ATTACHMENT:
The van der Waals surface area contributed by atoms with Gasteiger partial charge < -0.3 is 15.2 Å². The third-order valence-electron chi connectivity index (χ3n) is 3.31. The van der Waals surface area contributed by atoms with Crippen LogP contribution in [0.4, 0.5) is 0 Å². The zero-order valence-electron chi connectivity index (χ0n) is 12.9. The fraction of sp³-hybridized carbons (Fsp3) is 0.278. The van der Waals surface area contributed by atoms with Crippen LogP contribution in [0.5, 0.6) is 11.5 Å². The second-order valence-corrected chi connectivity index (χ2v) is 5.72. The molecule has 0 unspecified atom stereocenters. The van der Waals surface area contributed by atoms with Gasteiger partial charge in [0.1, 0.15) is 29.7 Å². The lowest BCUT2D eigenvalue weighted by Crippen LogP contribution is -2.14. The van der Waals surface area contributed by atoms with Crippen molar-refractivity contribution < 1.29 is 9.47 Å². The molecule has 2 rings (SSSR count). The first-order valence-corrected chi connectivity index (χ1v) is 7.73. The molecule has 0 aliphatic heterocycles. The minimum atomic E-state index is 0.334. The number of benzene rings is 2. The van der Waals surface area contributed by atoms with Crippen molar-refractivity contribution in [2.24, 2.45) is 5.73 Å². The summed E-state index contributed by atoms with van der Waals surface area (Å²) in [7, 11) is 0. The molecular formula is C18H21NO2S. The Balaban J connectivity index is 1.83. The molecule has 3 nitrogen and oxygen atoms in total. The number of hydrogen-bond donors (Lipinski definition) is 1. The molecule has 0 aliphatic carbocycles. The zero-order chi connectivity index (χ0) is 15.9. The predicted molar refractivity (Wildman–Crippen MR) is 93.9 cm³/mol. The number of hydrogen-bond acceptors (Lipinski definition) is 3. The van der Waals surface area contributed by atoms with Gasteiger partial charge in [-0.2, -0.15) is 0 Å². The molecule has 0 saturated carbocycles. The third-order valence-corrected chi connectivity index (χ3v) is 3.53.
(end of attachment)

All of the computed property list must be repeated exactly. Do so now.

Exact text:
The van der Waals surface area contributed by atoms with Gasteiger partial charge < -0.3 is 15.2 Å². The third-order valence-electron chi connectivity index (χ3n) is 3.31. The van der Waals surface area contributed by atoms with Crippen LogP contribution in [0.4, 0.5) is 0 Å². The zero-order valence-electron chi connectivity index (χ0n) is 12.9. The fraction of sp³-hybridized carbons (Fsp3) is 0.278. The van der Waals surface area contributed by atoms with Crippen LogP contribution in [0.5, 0.6) is 11.5 Å². The second-order valence-corrected chi connectivity index (χ2v) is 5.72. The molecule has 0 unspecified atom stereocenters. The van der Waals surface area contributed by atoms with Gasteiger partial charge in [0.1, 0.15) is 29.7 Å². The lowest BCUT2D eigenvalue weighted by Crippen LogP contribution is -2.14. The van der Waals surface area contributed by atoms with Crippen molar-refractivity contribution < 1.29 is 9.47 Å². The molecule has 2 rings (SSSR count). The first-order valence-corrected chi connectivity index (χ1v) is 7.73. The molecule has 0 aliphatic heterocycles. The minimum atomic E-state index is 0.334. The number of benzene rings is 2. The van der Waals surface area contributed by atoms with Crippen molar-refractivity contribution in [2.24, 2.45) is 5.73 Å². The summed E-state index contributed by atoms with van der Waals surface area (Å²) in [7, 11) is 0. The molecular formula is C18H21NO2S. The Balaban J connectivity index is 1.83. The molecule has 3 nitrogen and oxygen atoms in total. The number of hydrogen-bond donors (Lipinski definition) is 1. The molecule has 0 aliphatic carbocycles. The zero-order chi connectivity index (χ0) is 15.9. The predicted molar refractivity (Wildman–Crippen MR) is 93.9 cm³/mol. The number of hydrogen-bond acceptors (Lipinski definition) is 3. The van der Waals surface area contributed by atoms with Gasteiger partial charge in [-0.2, -0.15) is 0 Å². The molecule has 0 saturated carbocycles. The third-order valence-corrected chi connectivity index (χ3v) is 3.53.